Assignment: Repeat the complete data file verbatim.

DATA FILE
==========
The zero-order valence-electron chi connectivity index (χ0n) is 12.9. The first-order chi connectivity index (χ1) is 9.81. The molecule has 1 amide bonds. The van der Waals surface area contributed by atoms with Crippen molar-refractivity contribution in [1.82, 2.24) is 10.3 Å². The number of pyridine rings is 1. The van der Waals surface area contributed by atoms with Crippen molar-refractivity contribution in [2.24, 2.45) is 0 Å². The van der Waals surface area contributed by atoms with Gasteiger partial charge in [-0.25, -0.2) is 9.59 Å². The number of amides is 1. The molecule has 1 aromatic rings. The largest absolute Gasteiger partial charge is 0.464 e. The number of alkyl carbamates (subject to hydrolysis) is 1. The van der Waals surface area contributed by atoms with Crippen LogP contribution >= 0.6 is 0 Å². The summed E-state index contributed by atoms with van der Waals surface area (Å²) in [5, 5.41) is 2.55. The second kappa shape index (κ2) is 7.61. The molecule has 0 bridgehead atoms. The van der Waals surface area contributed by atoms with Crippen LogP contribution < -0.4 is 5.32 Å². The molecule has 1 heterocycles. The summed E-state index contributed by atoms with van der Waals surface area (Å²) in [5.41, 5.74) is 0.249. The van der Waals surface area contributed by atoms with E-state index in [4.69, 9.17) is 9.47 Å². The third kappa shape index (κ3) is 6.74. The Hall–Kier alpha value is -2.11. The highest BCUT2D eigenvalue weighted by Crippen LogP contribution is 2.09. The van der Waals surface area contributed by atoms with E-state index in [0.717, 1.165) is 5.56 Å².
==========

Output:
The zero-order valence-electron chi connectivity index (χ0n) is 12.9. The first-order chi connectivity index (χ1) is 9.81. The molecule has 1 amide bonds. The van der Waals surface area contributed by atoms with Crippen molar-refractivity contribution in [1.82, 2.24) is 10.3 Å². The number of pyridine rings is 1. The van der Waals surface area contributed by atoms with Crippen molar-refractivity contribution in [2.24, 2.45) is 0 Å². The van der Waals surface area contributed by atoms with Gasteiger partial charge in [-0.25, -0.2) is 9.59 Å². The number of amides is 1. The molecule has 1 aromatic rings. The largest absolute Gasteiger partial charge is 0.464 e. The number of alkyl carbamates (subject to hydrolysis) is 1. The van der Waals surface area contributed by atoms with Crippen LogP contribution >= 0.6 is 0 Å². The summed E-state index contributed by atoms with van der Waals surface area (Å²) in [5, 5.41) is 2.55. The second kappa shape index (κ2) is 7.61. The molecule has 0 bridgehead atoms. The van der Waals surface area contributed by atoms with Crippen LogP contribution < -0.4 is 5.32 Å². The molecule has 1 heterocycles. The summed E-state index contributed by atoms with van der Waals surface area (Å²) in [5.41, 5.74) is 0.249. The van der Waals surface area contributed by atoms with E-state index in [4.69, 9.17) is 9.47 Å². The third kappa shape index (κ3) is 6.74. The Hall–Kier alpha value is -2.11. The highest BCUT2D eigenvalue weighted by Crippen LogP contribution is 2.09. The van der Waals surface area contributed by atoms with E-state index in [0.717, 1.165) is 5.56 Å².